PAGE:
78

Some waiters offer something (e.g. distilled water; more amuse-bouches, hors d'œuvre or bread) without disclosing if it's free. How can I clarify tactfully?

I always decline, as I don't know how to ask without being judged. But this flopped yesterday. When I arrived first at a restaurant, I declined the waiter's offer of house-made garlic bread and taro chips. Only when my colleagues arrived later, did they tell me that they were free. We then notified the waiter of our changed answer, but there were no more.

Some tablemates said nothing, but I could feel their disapproval of me and disappointment.

  • 5
    Is discussing the validity of the colleagues' disappointment within the scope of this question? (Honest question - I'm new to this stack) – M C Apr 27 '18 at 14:36
  • There is something I do not understand about your question. Are they offering you something or are they suggesting you order something? – Andrea Lazzarotto Apr 28 '18 at 14:36
  • Please explain how the restaurant managed to run out of their standard pre-meal snack chips! That's a startling thing to happen. – Carl Witthoft May 1 '18 at 13:24

12 Answers 12

85

Is that extra, or included?

It's a way to inquire about pricing while not actually saying any specific word that is heavily financial in nature.

Or, simply, "How much is that?" By inquiring about the cost, you can be delighted if you find out its free.

If it's more than what you want, just note, "No thanks, I'll pass."

148

A waiter's job is to inform you of the menu and serve you while you're in their restaurant. Their time is precious so you always want to be careful when causing them more work than they would normally have to do.

When asked if you'd like an extra dish however, there's no shame if you respond with:

That sounds interesting, but what's the price for that? I can't seem to find it on the menu.

You are inquiring about the menu--something that is within their job description to regularly help customers with, and you are taking a very small portion of their time to do it.

  • 72
    Moreover I think that existence of an open question should be emphasized here, that simply does not imply anything. Sort of 'What is the price of it?' instead of 'Is it free of charge i guess?' The waiter/waitress has an opportunity to make us a nice surprise instead of disappointment. – mpasko256 Apr 26 '18 at 8:06
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    "Hm, that sounds nice, what's the charge on that?" will do even better. Say that normally as if you were saying "check please". How you say things makes the world of difference. Things become embarrassing only when you think they are! You start behaving differently, this makes others focus on what is the source of your embarrassment. If you do possibly embarrassing things and do not show any signs of this feeling, then even if you make a fool of yourself the effect will be greatly diminished. "Yeah, I sucked at it. How do I do it better?" - shorter laugh, helpful continuation. – Ctrl-C Apr 27 '18 at 23:18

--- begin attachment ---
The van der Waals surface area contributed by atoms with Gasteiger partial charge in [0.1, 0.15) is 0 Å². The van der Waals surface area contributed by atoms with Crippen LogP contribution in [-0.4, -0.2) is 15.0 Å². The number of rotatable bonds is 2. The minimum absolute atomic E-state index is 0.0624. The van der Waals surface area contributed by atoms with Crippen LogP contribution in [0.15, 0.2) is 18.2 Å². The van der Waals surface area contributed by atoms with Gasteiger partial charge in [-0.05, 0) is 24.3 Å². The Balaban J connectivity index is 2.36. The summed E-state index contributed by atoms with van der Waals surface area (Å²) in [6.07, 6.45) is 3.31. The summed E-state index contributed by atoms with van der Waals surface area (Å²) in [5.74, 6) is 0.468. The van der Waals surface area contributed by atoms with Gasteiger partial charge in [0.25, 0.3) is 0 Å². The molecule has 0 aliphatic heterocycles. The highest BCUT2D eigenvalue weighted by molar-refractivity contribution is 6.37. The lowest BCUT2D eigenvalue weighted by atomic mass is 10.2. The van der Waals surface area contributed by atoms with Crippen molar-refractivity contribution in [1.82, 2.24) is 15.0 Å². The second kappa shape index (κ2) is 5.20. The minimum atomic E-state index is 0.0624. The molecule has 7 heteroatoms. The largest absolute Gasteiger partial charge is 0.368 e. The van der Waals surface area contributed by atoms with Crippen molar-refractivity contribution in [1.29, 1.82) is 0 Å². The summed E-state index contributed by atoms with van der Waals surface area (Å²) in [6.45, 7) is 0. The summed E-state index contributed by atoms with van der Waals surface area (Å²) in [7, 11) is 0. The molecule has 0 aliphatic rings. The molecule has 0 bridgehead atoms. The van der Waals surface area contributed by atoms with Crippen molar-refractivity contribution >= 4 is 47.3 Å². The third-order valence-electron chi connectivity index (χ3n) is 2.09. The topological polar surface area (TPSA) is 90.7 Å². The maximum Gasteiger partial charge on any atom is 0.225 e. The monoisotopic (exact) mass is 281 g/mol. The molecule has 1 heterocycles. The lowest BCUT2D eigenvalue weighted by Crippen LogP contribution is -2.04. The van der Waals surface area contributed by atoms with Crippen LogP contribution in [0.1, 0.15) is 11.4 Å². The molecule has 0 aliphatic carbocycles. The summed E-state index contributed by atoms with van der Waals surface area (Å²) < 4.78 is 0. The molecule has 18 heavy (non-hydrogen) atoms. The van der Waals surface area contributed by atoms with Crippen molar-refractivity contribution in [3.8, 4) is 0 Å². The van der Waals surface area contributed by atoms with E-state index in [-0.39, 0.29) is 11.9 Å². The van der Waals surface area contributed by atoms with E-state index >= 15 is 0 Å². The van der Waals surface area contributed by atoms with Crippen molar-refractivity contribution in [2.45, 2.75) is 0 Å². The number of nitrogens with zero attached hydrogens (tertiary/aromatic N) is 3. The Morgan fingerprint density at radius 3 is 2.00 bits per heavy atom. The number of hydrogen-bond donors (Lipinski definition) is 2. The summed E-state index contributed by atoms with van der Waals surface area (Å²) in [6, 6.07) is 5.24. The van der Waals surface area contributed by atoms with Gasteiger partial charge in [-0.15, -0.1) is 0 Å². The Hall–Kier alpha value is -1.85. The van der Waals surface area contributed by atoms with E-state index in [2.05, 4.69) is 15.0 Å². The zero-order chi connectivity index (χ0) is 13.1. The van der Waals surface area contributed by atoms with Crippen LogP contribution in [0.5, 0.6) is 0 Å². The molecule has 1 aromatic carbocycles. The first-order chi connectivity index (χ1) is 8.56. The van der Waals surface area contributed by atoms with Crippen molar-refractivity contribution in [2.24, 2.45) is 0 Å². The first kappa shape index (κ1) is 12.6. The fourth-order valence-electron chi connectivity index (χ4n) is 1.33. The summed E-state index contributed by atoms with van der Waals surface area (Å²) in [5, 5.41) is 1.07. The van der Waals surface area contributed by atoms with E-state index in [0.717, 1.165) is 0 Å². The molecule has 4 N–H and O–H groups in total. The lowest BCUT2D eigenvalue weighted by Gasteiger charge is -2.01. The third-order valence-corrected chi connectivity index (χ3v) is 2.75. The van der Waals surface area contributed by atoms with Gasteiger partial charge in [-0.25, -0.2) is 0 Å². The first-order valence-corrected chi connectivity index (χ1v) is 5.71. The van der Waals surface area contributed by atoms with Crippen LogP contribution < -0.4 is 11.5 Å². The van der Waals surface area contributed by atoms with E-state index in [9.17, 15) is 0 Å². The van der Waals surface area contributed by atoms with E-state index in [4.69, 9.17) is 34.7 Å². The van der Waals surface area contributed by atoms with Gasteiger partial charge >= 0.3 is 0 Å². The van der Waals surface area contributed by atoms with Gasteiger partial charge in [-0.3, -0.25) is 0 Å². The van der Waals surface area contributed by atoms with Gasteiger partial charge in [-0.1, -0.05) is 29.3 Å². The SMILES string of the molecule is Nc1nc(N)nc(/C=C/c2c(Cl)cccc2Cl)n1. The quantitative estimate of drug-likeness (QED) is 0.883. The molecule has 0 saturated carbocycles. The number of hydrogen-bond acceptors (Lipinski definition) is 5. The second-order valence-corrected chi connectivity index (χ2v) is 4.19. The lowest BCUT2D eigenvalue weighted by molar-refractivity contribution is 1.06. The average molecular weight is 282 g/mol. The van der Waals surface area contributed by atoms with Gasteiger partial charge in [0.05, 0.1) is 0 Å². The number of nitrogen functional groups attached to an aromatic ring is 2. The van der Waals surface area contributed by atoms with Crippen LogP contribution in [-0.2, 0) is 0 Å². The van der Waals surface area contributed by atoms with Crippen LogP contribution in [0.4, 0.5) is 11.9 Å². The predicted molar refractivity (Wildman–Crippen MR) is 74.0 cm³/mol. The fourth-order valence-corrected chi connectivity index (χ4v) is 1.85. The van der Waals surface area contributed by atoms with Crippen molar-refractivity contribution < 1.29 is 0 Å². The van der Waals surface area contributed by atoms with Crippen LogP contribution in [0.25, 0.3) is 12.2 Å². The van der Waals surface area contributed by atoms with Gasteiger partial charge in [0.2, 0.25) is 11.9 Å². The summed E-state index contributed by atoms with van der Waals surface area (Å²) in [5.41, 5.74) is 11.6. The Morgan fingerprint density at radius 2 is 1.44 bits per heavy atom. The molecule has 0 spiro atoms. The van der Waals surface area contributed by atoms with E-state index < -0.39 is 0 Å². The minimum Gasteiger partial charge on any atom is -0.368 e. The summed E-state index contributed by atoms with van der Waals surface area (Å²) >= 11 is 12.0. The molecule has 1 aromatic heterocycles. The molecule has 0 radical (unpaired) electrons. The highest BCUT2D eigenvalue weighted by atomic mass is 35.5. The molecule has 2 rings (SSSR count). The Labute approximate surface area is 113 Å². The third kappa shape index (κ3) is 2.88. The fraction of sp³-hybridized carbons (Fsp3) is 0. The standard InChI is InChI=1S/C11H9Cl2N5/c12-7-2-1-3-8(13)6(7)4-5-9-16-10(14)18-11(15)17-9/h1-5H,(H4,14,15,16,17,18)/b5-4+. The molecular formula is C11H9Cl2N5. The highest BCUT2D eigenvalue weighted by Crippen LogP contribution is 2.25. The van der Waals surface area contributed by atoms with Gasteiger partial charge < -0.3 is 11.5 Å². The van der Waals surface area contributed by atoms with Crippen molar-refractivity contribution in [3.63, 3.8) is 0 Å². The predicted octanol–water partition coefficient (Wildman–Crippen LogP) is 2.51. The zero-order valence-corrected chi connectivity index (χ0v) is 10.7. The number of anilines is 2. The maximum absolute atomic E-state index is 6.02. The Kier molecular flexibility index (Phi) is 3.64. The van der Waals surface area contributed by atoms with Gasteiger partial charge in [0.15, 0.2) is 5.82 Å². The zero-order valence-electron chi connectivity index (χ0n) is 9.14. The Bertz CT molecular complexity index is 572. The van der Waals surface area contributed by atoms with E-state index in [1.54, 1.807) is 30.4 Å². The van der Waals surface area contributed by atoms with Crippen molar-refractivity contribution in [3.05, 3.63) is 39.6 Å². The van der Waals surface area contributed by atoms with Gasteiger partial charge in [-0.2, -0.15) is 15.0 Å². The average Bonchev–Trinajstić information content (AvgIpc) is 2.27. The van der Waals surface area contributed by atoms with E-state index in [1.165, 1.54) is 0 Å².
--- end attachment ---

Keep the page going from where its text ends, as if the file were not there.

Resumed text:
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    This answer certainly explains that price inquiries are a normal part of their job; but I'm not sure it addresses how to ask 'without looking stingy'? – Rob P. Apr 28 '18 at 12:03
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    That's a brilliant solution. I feel you could almost just treat that as a canned phrase, and find it works every time, out of the box. And to @RobP.'s question, I'd argue there's a difference between someone who likes to be aware of costs and someone who is being stingy. If you used this multiple times during a meal, it might start feeling a bit stingy, but I'll point out that I've seen more than one cocktail menu elect not to print prices and there's nothing stingy about asking the waiter/waitress the price on those. – Cort Ammon Apr 28 '18 at 17:12
  • I would just add that if it did end up costing money, and you declined politely, it would not be offensive in any way. The whole idea of a restaurant is predicated on people paying for food, and included in that is the idea that there are foods they don't want to pay for (or pay a given price for). If the waiter is put off by you asking about the price of an item, they're in the wrong business. – yshavit Apr 28 '18 at 23:43
21

Unless you're afraid of looking cheap - something I really don't care in a situation like this, where politeness and straightforwardness are always more important - what's wrong with:

"How much does it cost?" or "Is it free?"

Don't over complicate something simple, just ask or check the menu, if the product isn't listed, it's normally free.


"Some table-mates said nothing, but I could feel their disapproval of me and disappointment."

What you "could feel" was probably your "guilty feeling" for not asking the food. Don't try to guess feelings or thoughts of others, it's a dangerous game and most of the time you're wrong.


Update:

In my mother country (Portugal), body language, body contact (arms/hands), eye expression, among other specific cultural codes, talk louder than words, based on this, I'd look the waiter with a cute interrogation expression and ask:
"Is it free?!", i.e.:

Man making a facial expression

The pic is only a mean to get your attention to the fact that genuine empathy, politeness and straightforwardness are powerful arguments everywhere and acknowledged very fast by the other side, arguments against which there are normally not many counter-measures, besides replying with a smile to a smile, with courtesy to courtesy and so on. If this doesn't happen, something is sure, you've done everything right and your interlocutor is definitively on the wrong side of the game.